The country inspired her, and she says she was intrigued by the career prospects China had to offer. Not to mention the country’s growth trajectory, and the melee of disruption happening across the technology sphere.
Before she moved to China to pursue an MBA at China Europe International Business School (CEIBS), Khushboo lived and worked in Delhi, India. She had studied engineering and information technology at university and was working for an IT solutions provider on cloud computing projects with clients in Europe.
After three years there, she coveted an expansion beyond her technical capabilities. “I understood if I carried on there, after a while I’d hit a glass ceiling,” she says. “I wanted to move beyond that and learn the business side of things; an MBA seemed to be a natural shift.
“All of this led me to apply to CEIBS, because amidst all this growth I, as an international student, would have a lot to contribute, as Chinese companies were going global.”
The CEIBS MBA, she adds, was an opportunity to attend the best business school in the country, and to develop a holistic understanding of China through the program’s ‘China Depth, Global Breadth’ mantra.
She arrived in China in 2014 with some understanding of the culture—India and China are similar in some ways, she explains. The level of competition in both nations means you must to learn to thrive to survive, she says.
On the CEIBS MBA, Khushboo says she soon learned that business in China is conducted around Guanxi—the building of close, personal relationships. “You see how building lasting relationships actually drives success in a Chinese environment, and you learn that when you interact with your classmates who are Chinese,” she explains.
There are also plenty of opportunities to undertake internships with companies during the MBA—Khushboo worked on Internet of Things (IoT) projects with American companies IBM and Baxter International Inc., where she says she was educated on how foreign companies operate in the localized, Chinese market.
She also interned with Chinese company Ele.me, where she and a fellow MBA classmate were the only two international people in the whole firm of 2,000 people.
“These experiences I believe were unique, and I learned a lot from them,” she asserts. “That cultural depth is something that has really helped me.”
All things IoT
All of this led her to her current role, as a senior business consultant for Huawei, in the South Pacific. She was promoted to this position at the start of 2017, after working as a solution sales manager with the company after graduating from the CEIBS MBA in 2016, working in IoT business development.
“During the MBA my thought process was always to accumulate experience where I could leverage my past technical expertise and then build this on to the business centered topics.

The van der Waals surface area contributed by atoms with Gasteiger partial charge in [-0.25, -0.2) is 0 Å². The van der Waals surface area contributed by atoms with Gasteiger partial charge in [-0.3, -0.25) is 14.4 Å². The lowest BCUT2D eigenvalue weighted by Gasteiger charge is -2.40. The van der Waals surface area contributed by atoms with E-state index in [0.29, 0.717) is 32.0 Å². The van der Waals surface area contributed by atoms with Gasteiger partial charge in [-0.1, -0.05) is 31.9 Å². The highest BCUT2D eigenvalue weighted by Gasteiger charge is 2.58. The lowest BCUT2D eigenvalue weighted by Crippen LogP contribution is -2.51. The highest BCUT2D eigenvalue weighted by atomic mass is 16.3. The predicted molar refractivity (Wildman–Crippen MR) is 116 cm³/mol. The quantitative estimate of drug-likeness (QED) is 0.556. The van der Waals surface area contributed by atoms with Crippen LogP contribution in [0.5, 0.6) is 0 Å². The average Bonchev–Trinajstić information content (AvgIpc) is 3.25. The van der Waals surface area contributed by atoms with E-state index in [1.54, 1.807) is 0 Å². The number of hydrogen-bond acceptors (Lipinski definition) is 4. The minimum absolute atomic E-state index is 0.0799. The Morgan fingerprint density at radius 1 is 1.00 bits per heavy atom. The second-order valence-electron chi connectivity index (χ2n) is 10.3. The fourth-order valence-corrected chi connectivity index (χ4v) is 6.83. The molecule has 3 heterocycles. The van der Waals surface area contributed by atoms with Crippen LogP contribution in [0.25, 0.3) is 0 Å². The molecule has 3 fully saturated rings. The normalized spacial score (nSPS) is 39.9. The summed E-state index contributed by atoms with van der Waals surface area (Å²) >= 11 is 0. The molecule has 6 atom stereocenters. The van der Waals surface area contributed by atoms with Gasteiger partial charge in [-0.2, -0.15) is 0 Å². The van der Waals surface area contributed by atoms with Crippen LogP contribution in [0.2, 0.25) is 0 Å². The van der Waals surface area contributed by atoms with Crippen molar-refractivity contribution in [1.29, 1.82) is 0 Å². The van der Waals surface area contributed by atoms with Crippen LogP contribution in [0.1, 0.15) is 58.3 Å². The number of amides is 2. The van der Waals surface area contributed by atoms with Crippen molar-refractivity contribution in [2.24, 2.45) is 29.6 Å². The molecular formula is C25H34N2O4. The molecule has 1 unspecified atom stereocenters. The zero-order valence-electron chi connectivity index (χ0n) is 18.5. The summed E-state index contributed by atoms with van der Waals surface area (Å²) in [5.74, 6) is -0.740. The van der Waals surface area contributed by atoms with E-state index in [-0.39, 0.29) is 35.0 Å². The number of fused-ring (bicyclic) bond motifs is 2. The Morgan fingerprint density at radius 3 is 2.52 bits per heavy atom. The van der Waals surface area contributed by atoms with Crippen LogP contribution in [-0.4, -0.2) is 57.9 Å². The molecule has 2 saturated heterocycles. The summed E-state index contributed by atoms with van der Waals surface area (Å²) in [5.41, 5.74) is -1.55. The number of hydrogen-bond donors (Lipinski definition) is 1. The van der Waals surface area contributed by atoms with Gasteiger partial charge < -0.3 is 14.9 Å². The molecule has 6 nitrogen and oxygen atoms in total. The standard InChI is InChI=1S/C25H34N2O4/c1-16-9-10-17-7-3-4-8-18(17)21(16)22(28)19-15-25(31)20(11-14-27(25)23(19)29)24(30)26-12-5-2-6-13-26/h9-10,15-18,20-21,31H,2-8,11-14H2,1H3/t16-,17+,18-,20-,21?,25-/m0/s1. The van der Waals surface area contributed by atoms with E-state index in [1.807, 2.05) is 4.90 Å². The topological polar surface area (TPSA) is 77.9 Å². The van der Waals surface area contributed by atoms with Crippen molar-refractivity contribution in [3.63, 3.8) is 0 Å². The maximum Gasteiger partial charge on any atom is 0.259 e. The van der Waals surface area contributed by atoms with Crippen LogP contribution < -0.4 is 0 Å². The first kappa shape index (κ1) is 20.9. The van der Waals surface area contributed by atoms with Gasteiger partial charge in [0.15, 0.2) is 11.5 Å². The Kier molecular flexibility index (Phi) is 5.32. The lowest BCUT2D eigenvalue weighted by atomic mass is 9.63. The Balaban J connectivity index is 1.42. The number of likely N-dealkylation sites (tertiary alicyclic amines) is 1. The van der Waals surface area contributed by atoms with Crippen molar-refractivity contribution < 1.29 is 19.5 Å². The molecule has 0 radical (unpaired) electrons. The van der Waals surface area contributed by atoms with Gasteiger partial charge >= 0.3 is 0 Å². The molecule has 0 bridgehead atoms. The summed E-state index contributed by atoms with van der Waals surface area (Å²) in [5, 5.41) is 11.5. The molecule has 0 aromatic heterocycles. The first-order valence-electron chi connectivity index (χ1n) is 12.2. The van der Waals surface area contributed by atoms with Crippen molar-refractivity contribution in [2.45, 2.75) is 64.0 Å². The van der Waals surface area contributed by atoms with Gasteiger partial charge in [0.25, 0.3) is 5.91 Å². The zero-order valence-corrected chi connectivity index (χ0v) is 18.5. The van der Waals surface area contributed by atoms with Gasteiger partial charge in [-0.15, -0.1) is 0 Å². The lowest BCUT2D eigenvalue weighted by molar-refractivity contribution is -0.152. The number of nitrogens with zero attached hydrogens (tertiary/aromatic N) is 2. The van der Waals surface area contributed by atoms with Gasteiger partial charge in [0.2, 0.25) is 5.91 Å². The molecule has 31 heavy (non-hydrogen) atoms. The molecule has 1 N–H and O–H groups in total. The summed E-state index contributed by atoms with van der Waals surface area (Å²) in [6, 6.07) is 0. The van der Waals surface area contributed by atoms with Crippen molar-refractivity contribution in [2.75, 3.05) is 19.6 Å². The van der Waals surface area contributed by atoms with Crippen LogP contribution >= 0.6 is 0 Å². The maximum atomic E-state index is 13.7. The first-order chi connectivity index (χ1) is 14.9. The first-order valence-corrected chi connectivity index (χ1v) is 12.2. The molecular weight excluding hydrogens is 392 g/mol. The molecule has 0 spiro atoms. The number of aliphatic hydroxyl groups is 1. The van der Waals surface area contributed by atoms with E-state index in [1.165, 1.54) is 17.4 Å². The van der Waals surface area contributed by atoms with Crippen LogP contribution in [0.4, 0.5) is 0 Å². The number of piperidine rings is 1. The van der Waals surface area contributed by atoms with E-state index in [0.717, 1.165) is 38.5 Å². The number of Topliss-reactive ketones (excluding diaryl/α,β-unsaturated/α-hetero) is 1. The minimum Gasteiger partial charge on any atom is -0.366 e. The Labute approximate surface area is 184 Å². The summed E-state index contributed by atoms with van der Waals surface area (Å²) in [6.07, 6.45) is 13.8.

“All these experiences really helped me to display and convince other companies that even though I’m not from a business background I have the experience of working.”
When she reached out to Huawei, Khushboo says they were looking for someone with IoT experience, and they wanted a fresh mind to create new business models. The brand of CEIBS, she adds, stood out and made a big difference in the recruitment process.
Now, Khushboo is based in Malaysia, working across Malaysia, Indonesia, Singapore, the Philippines, New Zealand, and Australia. She works with large telecommunication operators to help businesses in energy, utilities, and mobility transform their companies through IoT and 5G technology.
So far, that has meant working in Sri Lanka with IoT connected cars, in Malaysia on smart water meters, and Australia with 5G.
“I saw how IoT can be used in different industries and what benefits the industry and consumer has,” Khushboo explains. “There is so much to explore, and I saw the business model creation side of it as something I really liked, and something I would enjoy doing in the future.”
Without the CEIBS MBA, Khushboo says getting a job at Huawei would have been tricky. She says the company’s different offices are made up of, approximately, 70% mainland Chinese employees; between 20 and 25% from the country in which the firm is operating; and between five and 10% international employees.
“Being a foreigner and getting into Huawei is very difficult. You have to have a China story behind that, cultural and language exposure,” she asserts. “Without the exposure of IoT projects and the MBA, I would have been mainly focused on very technical work.
“No matter where I go, the top executives understand CEIBS and see the value,” Khushboo continues. “You get a starting point and they recognize your potential.”